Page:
Writer. Pleased to meet you.

Charlotte Rose Hamlyn is someone you might not recognise whilst walking down the street, that is unless you have kids. She is one of the quirky presenters on Get Arty!, like a modern remake of Art Attack. You’d probably recognise the previous programs she worked on, namely Blinky Bill and Tashi.


Genesis Owusu: The Way the Sound Hits

RECKON shares coffee + sweet words/bold ideas with musician, Genesis Owusu. He talks The Cardrive EP, Kanye West, brotherhood a la Citizen Kay and why the Australian hip hop scene is experiencing its own Renaissance. Genesis is on tour this week.

Collage of girl and magazine on tan background

Kubi Vasak: It Starts with an Image

Collage artist, Kubi Vasak, speaks to RECKON Mag about the ‘random act of finding;’ a practice which has informed his work and his connections to his art family. No man is an island.


Cameo Series: Advice from Mum

In light of the recent passing of Hugh Hefner, the robe clad founder of Playboy magazine whose empire sparked controversy a-plenty, we thought it was an apt time to drop this little baby.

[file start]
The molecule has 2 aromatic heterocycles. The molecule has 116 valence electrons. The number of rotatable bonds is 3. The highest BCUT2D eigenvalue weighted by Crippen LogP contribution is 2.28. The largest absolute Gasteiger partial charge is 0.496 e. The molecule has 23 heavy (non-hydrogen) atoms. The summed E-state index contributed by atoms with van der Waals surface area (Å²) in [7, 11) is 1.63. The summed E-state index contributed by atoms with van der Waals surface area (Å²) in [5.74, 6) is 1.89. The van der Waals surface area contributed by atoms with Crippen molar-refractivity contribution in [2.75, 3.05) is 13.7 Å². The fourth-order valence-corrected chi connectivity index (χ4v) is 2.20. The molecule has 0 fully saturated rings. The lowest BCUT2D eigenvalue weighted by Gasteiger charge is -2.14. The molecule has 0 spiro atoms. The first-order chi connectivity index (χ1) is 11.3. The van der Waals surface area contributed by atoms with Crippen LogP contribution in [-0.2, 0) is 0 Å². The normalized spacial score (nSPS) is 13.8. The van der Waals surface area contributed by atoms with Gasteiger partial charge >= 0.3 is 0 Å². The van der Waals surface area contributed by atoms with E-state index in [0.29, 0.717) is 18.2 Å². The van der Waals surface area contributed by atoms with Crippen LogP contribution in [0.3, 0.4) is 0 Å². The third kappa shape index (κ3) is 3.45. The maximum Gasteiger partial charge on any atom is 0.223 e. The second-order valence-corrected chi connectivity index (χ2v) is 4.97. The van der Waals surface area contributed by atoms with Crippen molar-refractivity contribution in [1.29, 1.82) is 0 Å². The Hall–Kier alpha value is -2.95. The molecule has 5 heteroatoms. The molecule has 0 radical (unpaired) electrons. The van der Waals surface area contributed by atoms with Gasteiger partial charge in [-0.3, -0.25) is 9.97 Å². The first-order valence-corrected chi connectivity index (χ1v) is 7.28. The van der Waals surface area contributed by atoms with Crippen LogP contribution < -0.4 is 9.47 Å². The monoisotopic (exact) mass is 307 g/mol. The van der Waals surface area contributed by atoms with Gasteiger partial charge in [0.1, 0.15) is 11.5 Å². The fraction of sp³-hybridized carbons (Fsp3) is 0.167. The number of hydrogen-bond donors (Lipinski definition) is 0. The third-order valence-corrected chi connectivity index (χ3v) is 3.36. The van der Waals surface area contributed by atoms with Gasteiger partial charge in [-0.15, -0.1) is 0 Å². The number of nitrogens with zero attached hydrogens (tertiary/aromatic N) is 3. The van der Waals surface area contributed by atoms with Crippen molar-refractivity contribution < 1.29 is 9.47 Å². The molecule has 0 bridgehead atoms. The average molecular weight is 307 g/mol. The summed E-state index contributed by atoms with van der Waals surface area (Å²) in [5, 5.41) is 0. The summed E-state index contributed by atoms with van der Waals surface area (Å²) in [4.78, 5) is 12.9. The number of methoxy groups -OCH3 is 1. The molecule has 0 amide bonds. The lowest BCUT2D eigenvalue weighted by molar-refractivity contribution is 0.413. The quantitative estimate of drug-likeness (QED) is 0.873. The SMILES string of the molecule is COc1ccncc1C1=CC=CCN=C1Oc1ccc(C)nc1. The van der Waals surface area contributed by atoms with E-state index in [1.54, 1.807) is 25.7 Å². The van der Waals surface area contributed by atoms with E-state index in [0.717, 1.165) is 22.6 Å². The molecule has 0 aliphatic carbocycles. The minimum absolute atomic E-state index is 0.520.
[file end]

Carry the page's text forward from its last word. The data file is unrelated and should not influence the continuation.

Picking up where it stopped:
Let Go and Feel the Rhythm

Why DJ and ex-record store owner, Marco Maccuzzo, co-founded Subsonic Music Festival as a haven for diversity


Cameo Series: Scott Wings

Physical performance artist, poet, globe trotter and mental health advocate, Scott Wings, talked to us about the bittersweet realities of independent theatre making.


Express Yourself. RETROSWEAT's Shannon Dooley on building a brave new world

The ‘80s are back and it’s come to teach us how to be bold again. Meet Shannon Dooley, creator and founder of RETROSWEAT, the authentic ‘80s Freestyle Aerobics class that has people packing studios in droves.


Bright Young Thing: Sloan Peterson

Introducing: Sloan Peterson (Or, what happens when you give your 60’s dream gal an electric guitar).


Mulga the Artist: Flipping the Script on the Art Game

Artists don’t talk about money or business, or so the old adage goes. MULGA finds that philosophy unrealistic. To him, art’s not precious and neither is the artist.